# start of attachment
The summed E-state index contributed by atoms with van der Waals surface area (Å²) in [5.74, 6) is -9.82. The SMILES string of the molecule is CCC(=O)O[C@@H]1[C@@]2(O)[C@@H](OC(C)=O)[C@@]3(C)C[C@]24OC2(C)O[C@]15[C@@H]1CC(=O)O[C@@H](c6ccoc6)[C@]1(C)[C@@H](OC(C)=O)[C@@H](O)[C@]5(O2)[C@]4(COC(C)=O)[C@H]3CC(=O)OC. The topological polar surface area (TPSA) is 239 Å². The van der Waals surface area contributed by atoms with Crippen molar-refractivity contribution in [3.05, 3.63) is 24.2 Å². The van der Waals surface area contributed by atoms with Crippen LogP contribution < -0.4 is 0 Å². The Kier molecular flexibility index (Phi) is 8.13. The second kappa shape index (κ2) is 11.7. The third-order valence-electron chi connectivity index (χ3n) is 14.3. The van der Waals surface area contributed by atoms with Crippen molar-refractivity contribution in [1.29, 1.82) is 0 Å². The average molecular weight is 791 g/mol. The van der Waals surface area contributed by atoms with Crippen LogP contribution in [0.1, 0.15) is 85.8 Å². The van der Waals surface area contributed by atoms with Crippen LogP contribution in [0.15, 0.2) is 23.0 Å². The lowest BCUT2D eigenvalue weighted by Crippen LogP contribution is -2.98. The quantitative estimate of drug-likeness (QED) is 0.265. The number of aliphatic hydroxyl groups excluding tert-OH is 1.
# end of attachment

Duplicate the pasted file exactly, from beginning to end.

The summed E-state index contributed by atoms with van der Waals surface area (Å²) in [5.74, 6) is -9.82. The SMILES string of the molecule is CCC(=O)O[C@@H]1[C@@]2(O)[C@@H](OC(C)=O)[C@@]3(C)C[C@]24OC2(C)O[C@]15[C@@H]1CC(=O)O[C@@H](c6ccoc6)[C@]1(C)[C@@H](OC(C)=O)[C@@H](O)[C@]5(O2)[C@]4(COC(C)=O)[C@H]3CC(=O)OC. The topological polar surface area (TPSA) is 239 Å². The van der Waals surface area contributed by atoms with Crippen molar-refractivity contribution in [3.05, 3.63) is 24.2 Å². The van der Waals surface area contributed by atoms with Crippen LogP contribution < -0.4 is 0 Å². The Kier molecular flexibility index (Phi) is 8.13. The second kappa shape index (κ2) is 11.7. The third-order valence-electron chi connectivity index (χ3n) is 14.3. The van der Waals surface area contributed by atoms with Crippen molar-refractivity contribution in [1.29, 1.82) is 0 Å². The average molecular weight is 791 g/mol. The van der Waals surface area contributed by atoms with Crippen LogP contribution in [0.1, 0.15) is 85.8 Å². The van der Waals surface area contributed by atoms with Crippen LogP contribution in [0.15, 0.2) is 23.0 Å². The lowest BCUT2D eigenvalue weighted by Crippen LogP contribution is -2.98. The quantitative estimate of drug-likeness (QED) is 0.265. The number of aliphatic hydroxyl groups excluding tert-OH is 1.